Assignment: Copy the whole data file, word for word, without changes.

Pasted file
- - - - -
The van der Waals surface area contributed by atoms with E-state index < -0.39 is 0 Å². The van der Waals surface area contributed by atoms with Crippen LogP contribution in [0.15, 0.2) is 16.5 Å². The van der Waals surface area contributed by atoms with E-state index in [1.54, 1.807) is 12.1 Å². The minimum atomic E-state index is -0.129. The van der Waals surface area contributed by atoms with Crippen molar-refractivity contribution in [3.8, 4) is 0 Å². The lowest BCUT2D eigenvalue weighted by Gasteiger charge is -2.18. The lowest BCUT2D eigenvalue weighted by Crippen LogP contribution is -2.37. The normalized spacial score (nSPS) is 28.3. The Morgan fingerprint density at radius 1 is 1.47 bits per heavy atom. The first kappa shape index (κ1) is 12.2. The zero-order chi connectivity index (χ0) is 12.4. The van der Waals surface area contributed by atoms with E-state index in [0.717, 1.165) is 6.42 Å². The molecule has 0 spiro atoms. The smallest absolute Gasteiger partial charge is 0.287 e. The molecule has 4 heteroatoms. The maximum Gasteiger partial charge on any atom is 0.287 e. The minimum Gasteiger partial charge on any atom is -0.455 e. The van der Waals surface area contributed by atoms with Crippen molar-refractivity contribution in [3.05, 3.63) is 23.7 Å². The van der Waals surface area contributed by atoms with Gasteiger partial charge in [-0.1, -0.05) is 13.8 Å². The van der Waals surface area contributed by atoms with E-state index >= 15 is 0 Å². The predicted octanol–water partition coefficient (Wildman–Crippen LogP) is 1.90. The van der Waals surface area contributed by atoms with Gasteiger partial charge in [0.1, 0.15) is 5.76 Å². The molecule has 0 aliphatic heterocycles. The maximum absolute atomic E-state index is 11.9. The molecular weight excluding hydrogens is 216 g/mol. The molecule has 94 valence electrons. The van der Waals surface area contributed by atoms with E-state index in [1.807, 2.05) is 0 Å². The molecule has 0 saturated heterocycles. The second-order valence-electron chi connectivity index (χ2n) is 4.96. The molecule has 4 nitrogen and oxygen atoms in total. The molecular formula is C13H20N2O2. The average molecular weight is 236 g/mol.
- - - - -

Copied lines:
The van der Waals surface area contributed by atoms with E-state index < -0.39 is 0 Å². The van der Waals surface area contributed by atoms with Crippen LogP contribution in [0.15, 0.2) is 16.5 Å². The van der Waals surface area contributed by atoms with E-state index in [1.54, 1.807) is 12.1 Å². The minimum atomic E-state index is -0.129. The van der Waals surface area contributed by atoms with Crippen molar-refractivity contribution in [3.8, 4) is 0 Å². The lowest BCUT2D eigenvalue weighted by Gasteiger charge is -2.18. The lowest BCUT2D eigenvalue weighted by Crippen LogP contribution is -2.37. The normalized spacial score (nSPS) is 28.3. The Morgan fingerprint density at radius 1 is 1.47 bits per heavy atom. The first kappa shape index (κ1) is 12.2. The zero-order chi connectivity index (χ0) is 12.4. The van der Waals surface area contributed by atoms with E-state index in [0.717, 1.165) is 6.42 Å². The molecule has 0 spiro atoms. The smallest absolute Gasteiger partial charge is 0.287 e. The molecule has 4 heteroatoms. The maximum Gasteiger partial charge on any atom is 0.287 e. The minimum Gasteiger partial charge on any atom is -0.455 e. The van der Waals surface area contributed by atoms with Crippen molar-refractivity contribution in [3.05, 3.63) is 23.7 Å². The van der Waals surface area contributed by atoms with Gasteiger partial charge in [-0.1, -0.05) is 13.8 Å². The van der Waals surface area contributed by atoms with E-state index >= 15 is 0 Å². The predicted octanol–water partition coefficient (Wildman–Crippen LogP) is 1.90. The van der Waals surface area contributed by atoms with Gasteiger partial charge in [0.1, 0.15) is 5.76 Å². The molecule has 0 aliphatic heterocycles. The maximum absolute atomic E-state index is 11.9. The molecular weight excluding hydrogens is 216 g/mol. The molecule has 94 valence electrons. The van der Waals surface area contributed by atoms with E-state index in [1.807, 2.05) is 0 Å². The molecule has 0 saturated heterocycles. The second-order valence-electron chi connectivity index (χ2n) is 4.96. The molecule has 4 nitrogen and oxygen atoms in total. The molecular formula is C13H20N2O2. The average molecular weight is 236 g/mol.